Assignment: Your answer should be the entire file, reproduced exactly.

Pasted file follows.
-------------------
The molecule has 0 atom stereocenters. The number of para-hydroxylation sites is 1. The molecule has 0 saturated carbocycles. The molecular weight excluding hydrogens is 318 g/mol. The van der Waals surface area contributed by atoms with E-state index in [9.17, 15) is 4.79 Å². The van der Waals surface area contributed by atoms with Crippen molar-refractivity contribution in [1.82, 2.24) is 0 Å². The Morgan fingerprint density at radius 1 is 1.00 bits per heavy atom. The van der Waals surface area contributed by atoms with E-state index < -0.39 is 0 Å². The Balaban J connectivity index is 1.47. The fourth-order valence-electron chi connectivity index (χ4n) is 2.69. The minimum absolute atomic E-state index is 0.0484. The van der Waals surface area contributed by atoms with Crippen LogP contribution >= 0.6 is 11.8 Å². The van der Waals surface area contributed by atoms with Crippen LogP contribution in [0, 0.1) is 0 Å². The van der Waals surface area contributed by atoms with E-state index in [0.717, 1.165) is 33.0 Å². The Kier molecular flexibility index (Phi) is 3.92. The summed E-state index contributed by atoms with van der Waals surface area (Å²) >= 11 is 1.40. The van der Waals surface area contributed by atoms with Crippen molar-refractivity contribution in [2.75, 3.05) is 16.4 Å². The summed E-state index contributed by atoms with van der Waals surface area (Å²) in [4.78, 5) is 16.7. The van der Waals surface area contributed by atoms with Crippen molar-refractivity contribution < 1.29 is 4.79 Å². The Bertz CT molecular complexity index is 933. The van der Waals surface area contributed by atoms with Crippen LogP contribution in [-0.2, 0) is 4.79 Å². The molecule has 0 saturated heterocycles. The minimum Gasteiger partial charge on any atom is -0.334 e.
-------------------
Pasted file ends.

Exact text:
The molecule has 0 atom stereocenters. The number of para-hydroxylation sites is 1. The molecule has 0 saturated carbocycles. The molecular weight excluding hydrogens is 318 g/mol. The van der Waals surface area contributed by atoms with E-state index in [9.17, 15) is 4.79 Å². The van der Waals surface area contributed by atoms with Crippen molar-refractivity contribution in [1.82, 2.24) is 0 Å². The Morgan fingerprint density at radius 1 is 1.00 bits per heavy atom. The van der Waals surface area contributed by atoms with E-state index < -0.39 is 0 Å². The Balaban J connectivity index is 1.47. The fourth-order valence-electron chi connectivity index (χ4n) is 2.69. The minimum absolute atomic E-state index is 0.0484. The van der Waals surface area contributed by atoms with Crippen LogP contribution >= 0.6 is 11.8 Å². The van der Waals surface area contributed by atoms with Crippen LogP contribution in [0, 0.1) is 0 Å². The van der Waals surface area contributed by atoms with E-state index in [0.717, 1.165) is 33.0 Å². The Kier molecular flexibility index (Phi) is 3.92. The summed E-state index contributed by atoms with van der Waals surface area (Å²) >= 11 is 1.40. The van der Waals surface area contributed by atoms with Crippen molar-refractivity contribution in [2.75, 3.05) is 16.4 Å². The summed E-state index contributed by atoms with van der Waals surface area (Å²) in [4.78, 5) is 16.7. The van der Waals surface area contributed by atoms with Crippen molar-refractivity contribution < 1.29 is 4.79 Å². The Bertz CT molecular complexity index is 933. The van der Waals surface area contributed by atoms with Crippen LogP contribution in [-0.2, 0) is 4.79 Å². The molecule has 0 saturated heterocycles. The minimum Gasteiger partial charge on any atom is -0.334 e.